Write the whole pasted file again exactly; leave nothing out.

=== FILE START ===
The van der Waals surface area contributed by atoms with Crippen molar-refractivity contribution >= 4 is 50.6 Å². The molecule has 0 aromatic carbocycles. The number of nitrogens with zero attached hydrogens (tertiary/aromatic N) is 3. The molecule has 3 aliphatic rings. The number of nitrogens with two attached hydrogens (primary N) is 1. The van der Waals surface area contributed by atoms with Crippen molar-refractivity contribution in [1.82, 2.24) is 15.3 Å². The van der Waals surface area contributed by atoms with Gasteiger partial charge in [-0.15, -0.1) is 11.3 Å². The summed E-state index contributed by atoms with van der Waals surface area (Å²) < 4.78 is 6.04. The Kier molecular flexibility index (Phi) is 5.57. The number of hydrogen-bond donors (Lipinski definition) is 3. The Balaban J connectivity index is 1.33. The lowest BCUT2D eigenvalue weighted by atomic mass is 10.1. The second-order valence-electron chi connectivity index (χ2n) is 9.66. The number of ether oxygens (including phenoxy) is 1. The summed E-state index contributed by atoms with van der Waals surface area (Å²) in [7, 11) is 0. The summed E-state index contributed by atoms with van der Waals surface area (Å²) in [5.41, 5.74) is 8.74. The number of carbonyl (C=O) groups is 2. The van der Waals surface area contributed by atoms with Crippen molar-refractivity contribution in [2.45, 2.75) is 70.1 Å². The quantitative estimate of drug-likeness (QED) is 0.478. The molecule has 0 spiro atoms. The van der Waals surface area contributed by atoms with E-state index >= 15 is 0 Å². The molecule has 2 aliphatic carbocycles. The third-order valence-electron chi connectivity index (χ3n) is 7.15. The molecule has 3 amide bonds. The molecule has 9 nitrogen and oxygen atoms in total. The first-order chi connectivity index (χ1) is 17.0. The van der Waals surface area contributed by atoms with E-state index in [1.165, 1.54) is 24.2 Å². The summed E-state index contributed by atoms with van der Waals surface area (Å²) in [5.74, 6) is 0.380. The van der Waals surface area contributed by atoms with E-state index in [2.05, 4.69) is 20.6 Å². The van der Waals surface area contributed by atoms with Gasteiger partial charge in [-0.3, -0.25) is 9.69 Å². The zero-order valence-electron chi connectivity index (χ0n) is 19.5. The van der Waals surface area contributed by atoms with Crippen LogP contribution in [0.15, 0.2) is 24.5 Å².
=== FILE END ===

The van der Waals surface area contributed by atoms with Crippen molar-refractivity contribution >= 4 is 50.6 Å². The molecule has 0 aromatic carbocycles. The number of nitrogens with zero attached hydrogens (tertiary/aromatic N) is 3. The molecule has 3 aliphatic rings. The number of nitrogens with two attached hydrogens (primary N) is 1. The van der Waals surface area contributed by atoms with Crippen molar-refractivity contribution in [1.82, 2.24) is 15.3 Å². The van der Waals surface area contributed by atoms with Gasteiger partial charge in [-0.15, -0.1) is 11.3 Å². The summed E-state index contributed by atoms with van der Waals surface area (Å²) < 4.78 is 6.04. The Kier molecular flexibility index (Phi) is 5.57. The number of hydrogen-bond donors (Lipinski definition) is 3. The Balaban J connectivity index is 1.33. The lowest BCUT2D eigenvalue weighted by atomic mass is 10.1. The second-order valence-electron chi connectivity index (χ2n) is 9.66. The number of ether oxygens (including phenoxy) is 1. The summed E-state index contributed by atoms with van der Waals surface area (Å²) in [7, 11) is 0. The summed E-state index contributed by atoms with van der Waals surface area (Å²) in [5.41, 5.74) is 8.74. The number of carbonyl (C=O) groups is 2. The van der Waals surface area contributed by atoms with Crippen molar-refractivity contribution in [2.45, 2.75) is 70.1 Å². The quantitative estimate of drug-likeness (QED) is 0.478. The molecule has 0 spiro atoms. The van der Waals surface area contributed by atoms with E-state index >= 15 is 0 Å². The molecule has 2 aliphatic carbocycles. The third-order valence-electron chi connectivity index (χ3n) is 7.15. The molecule has 3 amide bonds. The molecule has 9 nitrogen and oxygen atoms in total. The first-order chi connectivity index (χ1) is 17.0. The van der Waals surface area contributed by atoms with E-state index in [1.165, 1.54) is 24.2 Å². The summed E-state index contributed by atoms with van der Waals surface area (Å²) in [5.74, 6) is 0.380. The van der Waals surface area contributed by atoms with E-state index in [2.05, 4.69) is 20.6 Å². The van der Waals surface area contributed by atoms with Gasteiger partial charge in [-0.3, -0.25) is 9.69 Å². The zero-order valence-electron chi connectivity index (χ0n) is 19.5. The van der Waals surface area contributed by atoms with Crippen LogP contribution in [0.15, 0.2) is 24.5 Å².